• [0084]
    During the Extraction step, our engine assigns a usefulness score of a page based on the recognized services, contact information, or other types of information that are deemed as ‘useful’.
  • [0085]
    4. Automated Calculation of Reputation
  • [0086]
    Our system assigns a “reputation” measure to each company. Factors are
  • [0087]
    1) Size of the company (employee number, revenue, offices around the world, etc.)
  • [0088]
    2) Industry awards
  • [0089]
    3) Listing in important directories (e.g., the directory maintained by the Port of Oakland, or directories maintained by magazines)
  • [0090]
    4) Mentioned by magazine articles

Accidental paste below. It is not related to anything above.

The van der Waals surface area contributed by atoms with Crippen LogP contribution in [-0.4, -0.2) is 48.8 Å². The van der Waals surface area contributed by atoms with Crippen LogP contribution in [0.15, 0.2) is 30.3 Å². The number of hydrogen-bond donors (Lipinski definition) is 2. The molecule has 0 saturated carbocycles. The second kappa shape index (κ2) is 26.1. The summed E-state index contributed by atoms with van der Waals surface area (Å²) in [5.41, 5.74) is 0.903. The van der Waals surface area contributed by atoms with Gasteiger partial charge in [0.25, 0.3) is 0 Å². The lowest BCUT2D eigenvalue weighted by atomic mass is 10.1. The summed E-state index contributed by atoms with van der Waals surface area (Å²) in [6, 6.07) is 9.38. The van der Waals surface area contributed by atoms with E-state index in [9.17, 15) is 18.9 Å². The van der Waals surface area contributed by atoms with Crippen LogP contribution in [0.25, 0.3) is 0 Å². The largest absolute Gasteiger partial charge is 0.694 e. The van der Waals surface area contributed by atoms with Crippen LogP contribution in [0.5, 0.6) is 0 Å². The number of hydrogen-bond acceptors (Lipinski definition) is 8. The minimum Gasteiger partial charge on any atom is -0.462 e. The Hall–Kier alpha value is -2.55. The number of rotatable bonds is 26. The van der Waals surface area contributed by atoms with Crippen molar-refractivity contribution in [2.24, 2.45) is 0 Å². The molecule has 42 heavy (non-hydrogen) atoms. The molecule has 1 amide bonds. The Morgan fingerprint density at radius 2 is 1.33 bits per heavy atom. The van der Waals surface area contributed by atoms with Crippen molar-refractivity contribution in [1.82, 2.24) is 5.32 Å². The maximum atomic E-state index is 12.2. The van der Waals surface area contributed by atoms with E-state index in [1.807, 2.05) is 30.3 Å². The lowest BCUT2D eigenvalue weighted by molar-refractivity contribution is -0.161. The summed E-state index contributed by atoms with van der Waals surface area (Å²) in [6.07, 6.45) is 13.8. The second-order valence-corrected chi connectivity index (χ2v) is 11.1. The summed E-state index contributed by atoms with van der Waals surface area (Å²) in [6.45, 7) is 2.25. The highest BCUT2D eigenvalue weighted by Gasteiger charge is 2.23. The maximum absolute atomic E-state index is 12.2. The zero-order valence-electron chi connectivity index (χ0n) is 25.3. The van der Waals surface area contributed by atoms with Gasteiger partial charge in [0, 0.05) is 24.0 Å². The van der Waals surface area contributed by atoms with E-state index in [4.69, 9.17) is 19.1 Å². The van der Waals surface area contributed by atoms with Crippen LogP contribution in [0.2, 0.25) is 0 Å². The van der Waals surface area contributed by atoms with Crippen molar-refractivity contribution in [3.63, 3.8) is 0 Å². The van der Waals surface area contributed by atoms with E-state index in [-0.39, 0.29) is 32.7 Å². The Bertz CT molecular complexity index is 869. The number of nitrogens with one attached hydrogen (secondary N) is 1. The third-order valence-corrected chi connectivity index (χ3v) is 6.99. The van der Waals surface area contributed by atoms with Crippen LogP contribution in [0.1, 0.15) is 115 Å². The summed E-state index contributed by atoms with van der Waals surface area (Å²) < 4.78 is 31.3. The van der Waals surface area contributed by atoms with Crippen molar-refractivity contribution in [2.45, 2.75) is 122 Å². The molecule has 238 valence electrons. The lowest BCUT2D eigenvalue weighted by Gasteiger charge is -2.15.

• [0091]
    5) Having a relationship with other reputable companies (e.g., agents for airlines, etc.)
  • [0092]
    6) Having reputable companies as clients
  • [0093]
    7) Being an advertiser with print or online media
  • [0094]
    8) Feedback from our search engine users
  • [0095]
    9) Our in-house experts' opinions
  • [0096]
    10) Others
  • [0097]
    The Company Reputation helps in ranking otherwise equally fitting providers.
  • [0098]
    A company could be a big player in nationwide services, but does not have service in a particular city. Similarly, a company could be a big player in a particular city or state but does not provide any service beyond its service regions.
  • [0099]
    Distributed Reputation calculates a company's reputation by criteria such as a given region (country, state, city), or a route, or a particular segment of the industry (public warehousing, private warehousing), or on any other factors that's meaningful within the industry context.